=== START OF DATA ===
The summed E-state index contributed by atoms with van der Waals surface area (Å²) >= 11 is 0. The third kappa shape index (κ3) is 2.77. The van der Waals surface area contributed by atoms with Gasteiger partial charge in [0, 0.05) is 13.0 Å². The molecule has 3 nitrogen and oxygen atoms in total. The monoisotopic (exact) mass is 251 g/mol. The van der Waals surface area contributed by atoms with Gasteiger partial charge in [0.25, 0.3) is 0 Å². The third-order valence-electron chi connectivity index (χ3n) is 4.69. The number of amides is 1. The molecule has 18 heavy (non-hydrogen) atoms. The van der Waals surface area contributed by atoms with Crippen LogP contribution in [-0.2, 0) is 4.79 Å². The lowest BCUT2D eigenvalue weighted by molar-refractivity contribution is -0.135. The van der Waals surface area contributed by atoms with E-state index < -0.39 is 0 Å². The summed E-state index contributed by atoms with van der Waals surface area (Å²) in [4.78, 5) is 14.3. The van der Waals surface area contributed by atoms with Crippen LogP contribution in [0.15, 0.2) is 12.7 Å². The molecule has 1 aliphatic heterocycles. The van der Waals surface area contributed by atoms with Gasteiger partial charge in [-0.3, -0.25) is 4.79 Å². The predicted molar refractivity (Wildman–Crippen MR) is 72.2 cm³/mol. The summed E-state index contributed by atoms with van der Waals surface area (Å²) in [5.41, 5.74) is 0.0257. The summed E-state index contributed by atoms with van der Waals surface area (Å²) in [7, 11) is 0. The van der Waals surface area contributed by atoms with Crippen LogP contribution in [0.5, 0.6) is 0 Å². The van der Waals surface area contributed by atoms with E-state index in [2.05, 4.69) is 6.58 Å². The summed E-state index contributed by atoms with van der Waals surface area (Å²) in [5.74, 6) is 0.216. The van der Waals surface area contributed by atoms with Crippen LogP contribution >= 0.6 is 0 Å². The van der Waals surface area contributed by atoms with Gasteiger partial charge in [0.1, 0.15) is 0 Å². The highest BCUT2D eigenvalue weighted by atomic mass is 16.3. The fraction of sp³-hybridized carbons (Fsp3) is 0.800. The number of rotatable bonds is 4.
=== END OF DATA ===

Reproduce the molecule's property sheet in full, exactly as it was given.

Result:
The summed E-state index contributed by atoms with van der Waals surface area (Å²) >= 11 is 0. The third kappa shape index (κ3) is 2.77. The van der Waals surface area contributed by atoms with Gasteiger partial charge in [0, 0.05) is 13.0 Å². The molecule has 3 nitrogen and oxygen atoms in total. The monoisotopic (exact) mass is 251 g/mol. The van der Waals surface area contributed by atoms with Gasteiger partial charge in [0.25, 0.3) is 0 Å². The third-order valence-electron chi connectivity index (χ3n) is 4.69. The number of amides is 1. The molecule has 18 heavy (non-hydrogen) atoms. The van der Waals surface area contributed by atoms with Crippen LogP contribution in [-0.2, 0) is 4.79 Å². The lowest BCUT2D eigenvalue weighted by molar-refractivity contribution is -0.135. The van der Waals surface area contributed by atoms with E-state index < -0.39 is 0 Å². The summed E-state index contributed by atoms with van der Waals surface area (Å²) in [4.78, 5) is 14.3. The van der Waals surface area contributed by atoms with Crippen LogP contribution in [0.15, 0.2) is 12.7 Å². The molecule has 1 aliphatic heterocycles. The van der Waals surface area contributed by atoms with Gasteiger partial charge in [-0.3, -0.25) is 4.79 Å². The predicted molar refractivity (Wildman–Crippen MR) is 72.2 cm³/mol. The summed E-state index contributed by atoms with van der Waals surface area (Å²) in [5.41, 5.74) is 0.0257. The summed E-state index contributed by atoms with van der Waals surface area (Å²) in [7, 11) is 0. The van der Waals surface area contributed by atoms with Crippen LogP contribution in [0.5, 0.6) is 0 Å². The van der Waals surface area contributed by atoms with E-state index in [2.05, 4.69) is 6.58 Å². The summed E-state index contributed by atoms with van der Waals surface area (Å²) in [5.74, 6) is 0.216. The van der Waals surface area contributed by atoms with Crippen LogP contribution >= 0.6 is 0 Å². The van der Waals surface area contributed by atoms with Gasteiger partial charge in [0.1, 0.15) is 0 Å². The highest BCUT2D eigenvalue weighted by atomic mass is 16.3. The fraction of sp³-hybridized carbons (Fsp3) is 0.800. The number of rotatable bonds is 4.